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Why You Need a Corporate AI Policy

Published Friday Jun 28, 2024

Author Brian Bouchard

Why You Need a Corporate  AI Policy

When it comes to workplace policies, less is more. Bloated handbooks cannot replace civility, common sense, and careful hiring practices. Companies often have workplace policies that they do not enforce—or worse, enforce inconsistently—and that eventually become outdated.  However, one policy all businesses need is an AI policy.

As the use of artificial intelligence in professional settings becomes increasingly prevalent, with approximately 56% of service employees regularly incorporating AI into their work, the need for a comprehensive AI policy is more pressing than ever. This trend is set to continue as AI is integrated into everyday programs like Adobe, Microsoft Word, and Google search, and as companies develop industry specific AI applications, such as for recruiting or algorithmic financial advising.

Despite the increasing deployment of AI at work, only 22% of companies have AI policies.  This can have serious consequences. Last year, Samsung famously adopted an AI policy prohibiting external generative programs, like ChatGPT, after an employee uploaded proprietary code onto ChatGPT, an open platform.

Legal Risks of AI at Work
Most people know that AI comes with great promise and great peril. In the workplace specifically, AI poses three principal risks—not including the potential for mass displacement:

1. Unauthorized use of copyrighted material. The risk of using generative AI is that a business may inadvertently use work derived from copyrighted material. Months ago, the New York Times sued OpenAI, publisher of ChatGPT, alleging billions in damages for copyright infringement.

The Times alleged that ChatGPT had been trained on its articles so that users could request the day’s news in the style of the New York Times.   

2. Disclosure of confidential/ proprietary information. This is similar to the Samsung example. The risk is that employees may share confidential, proprietary, HIPAA-protected, or other private information with AI, resulting in its unauthorized disclosure. 

3. Algorithmic discrimination. The U.S. Equal Employment Opportunity Commission calls this the next discrimination frontier. The fear is that AI, without careful monitoring, will replicate existing workplace demographics, creating a disparate impact for historically disenfranchised groups.

Essential Policy Provisions
Having a comprehensive AI policy is critical for leveraging AI’s strengths while minimizing its risks and legal downsides. At a minimum, every business should have an AI policy that has the following:

Identifies accepted AI tools and uses. An AI policy should identify what AI tools, providers, and uses are permitted. Welcoming AI into your business should not be an all-or-nothing approach. A company may allow employees to use ChatGPT for basic research but prohibit using AI for employee management. A business may decide that some tasks are off-limits.

Identifies allowed users. Just as businesses should intentionally select the AI tools they deploy, they should also limit which employees use those tools. Higher-risk roles, such as marketing and recruiting, may have limited AI access or receive additional scrutiny.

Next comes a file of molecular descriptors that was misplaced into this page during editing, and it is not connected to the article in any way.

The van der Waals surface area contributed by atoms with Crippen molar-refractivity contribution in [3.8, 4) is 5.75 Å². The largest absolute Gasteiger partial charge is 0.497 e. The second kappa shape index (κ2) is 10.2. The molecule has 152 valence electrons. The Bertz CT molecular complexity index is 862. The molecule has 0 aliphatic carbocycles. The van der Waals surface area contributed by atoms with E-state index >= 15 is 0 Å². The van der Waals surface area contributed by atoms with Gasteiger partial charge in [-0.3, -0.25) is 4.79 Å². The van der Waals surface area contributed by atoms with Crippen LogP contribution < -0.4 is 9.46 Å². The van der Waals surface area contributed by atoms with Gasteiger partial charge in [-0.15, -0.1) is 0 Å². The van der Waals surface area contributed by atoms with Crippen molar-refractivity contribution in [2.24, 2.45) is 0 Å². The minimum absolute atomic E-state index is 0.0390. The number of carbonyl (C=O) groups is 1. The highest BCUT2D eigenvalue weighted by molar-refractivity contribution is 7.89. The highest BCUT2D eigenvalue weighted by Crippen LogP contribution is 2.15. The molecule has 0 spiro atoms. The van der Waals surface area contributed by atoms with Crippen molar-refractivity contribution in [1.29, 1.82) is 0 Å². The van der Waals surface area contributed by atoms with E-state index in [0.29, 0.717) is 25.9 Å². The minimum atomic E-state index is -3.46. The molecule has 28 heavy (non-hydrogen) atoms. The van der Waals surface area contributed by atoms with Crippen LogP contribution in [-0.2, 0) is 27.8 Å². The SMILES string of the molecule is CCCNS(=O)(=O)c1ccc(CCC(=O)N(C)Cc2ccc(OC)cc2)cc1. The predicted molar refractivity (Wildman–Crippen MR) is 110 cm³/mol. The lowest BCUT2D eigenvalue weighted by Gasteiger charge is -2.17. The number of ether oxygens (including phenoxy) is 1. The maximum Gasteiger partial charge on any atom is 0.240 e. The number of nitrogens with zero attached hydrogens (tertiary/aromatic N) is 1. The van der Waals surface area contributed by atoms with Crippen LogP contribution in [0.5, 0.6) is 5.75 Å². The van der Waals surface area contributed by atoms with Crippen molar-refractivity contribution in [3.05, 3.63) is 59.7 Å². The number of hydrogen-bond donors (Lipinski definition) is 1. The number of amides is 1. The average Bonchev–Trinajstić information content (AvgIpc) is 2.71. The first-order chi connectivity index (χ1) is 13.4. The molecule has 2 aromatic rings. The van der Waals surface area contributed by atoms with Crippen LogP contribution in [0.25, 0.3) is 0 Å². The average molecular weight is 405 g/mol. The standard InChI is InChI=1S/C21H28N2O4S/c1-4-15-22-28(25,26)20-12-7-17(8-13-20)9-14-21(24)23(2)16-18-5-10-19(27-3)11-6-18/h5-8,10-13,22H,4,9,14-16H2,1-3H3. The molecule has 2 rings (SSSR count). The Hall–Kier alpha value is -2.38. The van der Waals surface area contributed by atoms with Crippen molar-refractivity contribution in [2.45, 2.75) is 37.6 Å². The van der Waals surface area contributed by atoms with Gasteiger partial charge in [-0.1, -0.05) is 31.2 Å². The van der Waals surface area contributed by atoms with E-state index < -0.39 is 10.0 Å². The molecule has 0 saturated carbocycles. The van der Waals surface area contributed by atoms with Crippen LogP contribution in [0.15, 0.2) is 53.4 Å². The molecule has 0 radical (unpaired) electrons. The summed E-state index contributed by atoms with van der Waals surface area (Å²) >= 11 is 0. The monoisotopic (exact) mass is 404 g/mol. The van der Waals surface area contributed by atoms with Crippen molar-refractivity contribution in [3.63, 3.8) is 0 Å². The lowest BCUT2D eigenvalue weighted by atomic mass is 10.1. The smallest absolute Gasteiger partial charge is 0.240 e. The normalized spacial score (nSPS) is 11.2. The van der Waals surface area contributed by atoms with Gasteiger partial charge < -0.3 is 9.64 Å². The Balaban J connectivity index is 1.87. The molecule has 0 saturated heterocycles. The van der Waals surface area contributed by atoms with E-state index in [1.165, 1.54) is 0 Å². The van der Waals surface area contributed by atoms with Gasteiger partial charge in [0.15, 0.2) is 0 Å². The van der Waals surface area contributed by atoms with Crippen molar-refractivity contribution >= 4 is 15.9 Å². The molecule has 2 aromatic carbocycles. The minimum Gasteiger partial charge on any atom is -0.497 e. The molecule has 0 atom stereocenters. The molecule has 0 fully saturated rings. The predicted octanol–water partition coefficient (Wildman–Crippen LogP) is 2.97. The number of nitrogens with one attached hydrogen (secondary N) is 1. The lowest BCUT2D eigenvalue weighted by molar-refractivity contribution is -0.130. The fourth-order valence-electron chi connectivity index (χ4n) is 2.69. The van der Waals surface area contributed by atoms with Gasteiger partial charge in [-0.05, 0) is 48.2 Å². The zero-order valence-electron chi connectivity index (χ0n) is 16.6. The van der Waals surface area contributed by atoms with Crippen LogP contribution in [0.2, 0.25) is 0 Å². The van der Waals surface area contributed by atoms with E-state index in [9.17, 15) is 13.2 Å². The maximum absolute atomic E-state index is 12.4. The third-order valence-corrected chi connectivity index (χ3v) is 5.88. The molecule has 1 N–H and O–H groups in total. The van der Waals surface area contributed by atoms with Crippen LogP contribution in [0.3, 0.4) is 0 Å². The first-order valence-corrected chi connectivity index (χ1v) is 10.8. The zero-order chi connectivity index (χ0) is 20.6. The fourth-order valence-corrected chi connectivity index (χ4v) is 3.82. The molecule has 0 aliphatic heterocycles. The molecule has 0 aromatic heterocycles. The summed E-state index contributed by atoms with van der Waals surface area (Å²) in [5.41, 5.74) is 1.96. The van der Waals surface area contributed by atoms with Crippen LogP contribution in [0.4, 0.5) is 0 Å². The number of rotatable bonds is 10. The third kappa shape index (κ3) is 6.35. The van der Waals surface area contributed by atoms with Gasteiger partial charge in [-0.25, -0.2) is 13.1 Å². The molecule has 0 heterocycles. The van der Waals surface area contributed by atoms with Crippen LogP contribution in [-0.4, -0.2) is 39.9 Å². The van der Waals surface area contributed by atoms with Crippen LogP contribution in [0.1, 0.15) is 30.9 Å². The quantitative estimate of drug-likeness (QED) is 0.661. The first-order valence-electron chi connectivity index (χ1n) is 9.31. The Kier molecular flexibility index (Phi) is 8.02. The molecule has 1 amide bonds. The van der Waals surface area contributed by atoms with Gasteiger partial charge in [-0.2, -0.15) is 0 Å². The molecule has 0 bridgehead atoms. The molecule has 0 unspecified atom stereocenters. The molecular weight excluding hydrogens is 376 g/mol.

Protects data. Every AI policy must establish categorial rules about avoiding unauthorized disclosures and protecting trade secrets, personally identifiable information, and other confidential information.

Includes an audit procedure. Perhaps the most important provision of any AI policy is its audit procedure. This provision must identify how and when the business will monitor AI use in the workplace to ensure legal risks are avoided, mitigated, and contained. This includes receiving periodic audit reports from vendors about data usage and bias. 

Reinforces human responsibility. Trusting AI to perform correctly—particularly generative models—is frighteningly easy. But the technology is not infallible. Users must know they are ultimately responsible for whatever the AI tool creates and must carefully verify all results. Saying “the algorithm did it” is never a defense.

Provides for mandatory reporting. Users must be obligated to report
any known violation of the policy, including instances of discrimination and the unauthorized disclosure of confidential information.

Addresses additional training. The risks of corporate AI use are nuanced, complex, and far-reaching. Employees, even non-approved users, should receive training about the legal implications of AI use in the workplace.

States consequences for a violation. Like all good policies, an AI policy should advise employees about the consequences of violating the policy.

Have some grace here. AI is a new, burgeoning technology. It will take time for businesses to find their groove and for the corporate AI policy to capture what is and is not tolerated.

An effective AI policy starts with stakeholders, including legal, HR, information technology, finance, and business interests. The goal is to identify business opportunities for AI, price out the cost of associated AI tools, and then develop a policy that balances risk and opportunity. Even if a business decides to prohibit AI use, it should have a workplace policy making that prohibition clear. 

Attorney Brian Bouchard is a member of Sheehan Phinney’s Labor and Employment Law Group. For more information, visit

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